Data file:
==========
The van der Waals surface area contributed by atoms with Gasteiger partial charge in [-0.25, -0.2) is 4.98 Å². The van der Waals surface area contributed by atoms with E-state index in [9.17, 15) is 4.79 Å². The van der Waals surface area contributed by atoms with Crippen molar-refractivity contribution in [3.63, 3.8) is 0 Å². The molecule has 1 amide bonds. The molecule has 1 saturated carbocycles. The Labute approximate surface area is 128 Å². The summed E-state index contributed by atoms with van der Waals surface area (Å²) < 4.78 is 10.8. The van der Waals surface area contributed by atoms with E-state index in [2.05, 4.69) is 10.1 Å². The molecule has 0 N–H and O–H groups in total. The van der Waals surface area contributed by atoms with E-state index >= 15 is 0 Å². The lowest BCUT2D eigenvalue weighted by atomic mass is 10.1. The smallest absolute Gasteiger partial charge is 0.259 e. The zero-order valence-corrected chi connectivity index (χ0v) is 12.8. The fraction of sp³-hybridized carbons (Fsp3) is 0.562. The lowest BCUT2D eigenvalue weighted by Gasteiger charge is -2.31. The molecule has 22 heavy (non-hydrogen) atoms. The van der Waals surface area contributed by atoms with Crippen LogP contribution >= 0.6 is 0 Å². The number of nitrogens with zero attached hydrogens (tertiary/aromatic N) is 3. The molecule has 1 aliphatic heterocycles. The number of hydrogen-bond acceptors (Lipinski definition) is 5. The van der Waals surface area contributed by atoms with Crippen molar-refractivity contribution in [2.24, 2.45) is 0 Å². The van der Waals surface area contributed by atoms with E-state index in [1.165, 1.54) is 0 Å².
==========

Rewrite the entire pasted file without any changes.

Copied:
The van der Waals surface area contributed by atoms with Gasteiger partial charge in [-0.25, -0.2) is 4.98 Å². The van der Waals surface area contributed by atoms with E-state index in [9.17, 15) is 4.79 Å². The van der Waals surface area contributed by atoms with Crippen molar-refractivity contribution in [3.63, 3.8) is 0 Å². The molecule has 1 amide bonds. The molecule has 1 saturated carbocycles. The Labute approximate surface area is 128 Å². The summed E-state index contributed by atoms with van der Waals surface area (Å²) < 4.78 is 10.8. The van der Waals surface area contributed by atoms with E-state index in [2.05, 4.69) is 10.1 Å². The molecule has 0 N–H and O–H groups in total. The van der Waals surface area contributed by atoms with E-state index >= 15 is 0 Å². The lowest BCUT2D eigenvalue weighted by atomic mass is 10.1. The smallest absolute Gasteiger partial charge is 0.259 e. The zero-order valence-corrected chi connectivity index (χ0v) is 12.8. The fraction of sp³-hybridized carbons (Fsp3) is 0.562. The lowest BCUT2D eigenvalue weighted by Gasteiger charge is -2.31. The molecule has 22 heavy (non-hydrogen) atoms. The van der Waals surface area contributed by atoms with Crippen LogP contribution >= 0.6 is 0 Å². The number of nitrogens with zero attached hydrogens (tertiary/aromatic N) is 3. The molecule has 1 aliphatic heterocycles. The number of hydrogen-bond acceptors (Lipinski definition) is 5. The van der Waals surface area contributed by atoms with Crippen molar-refractivity contribution in [2.24, 2.45) is 0 Å². The van der Waals surface area contributed by atoms with E-state index in [1.165, 1.54) is 0 Å².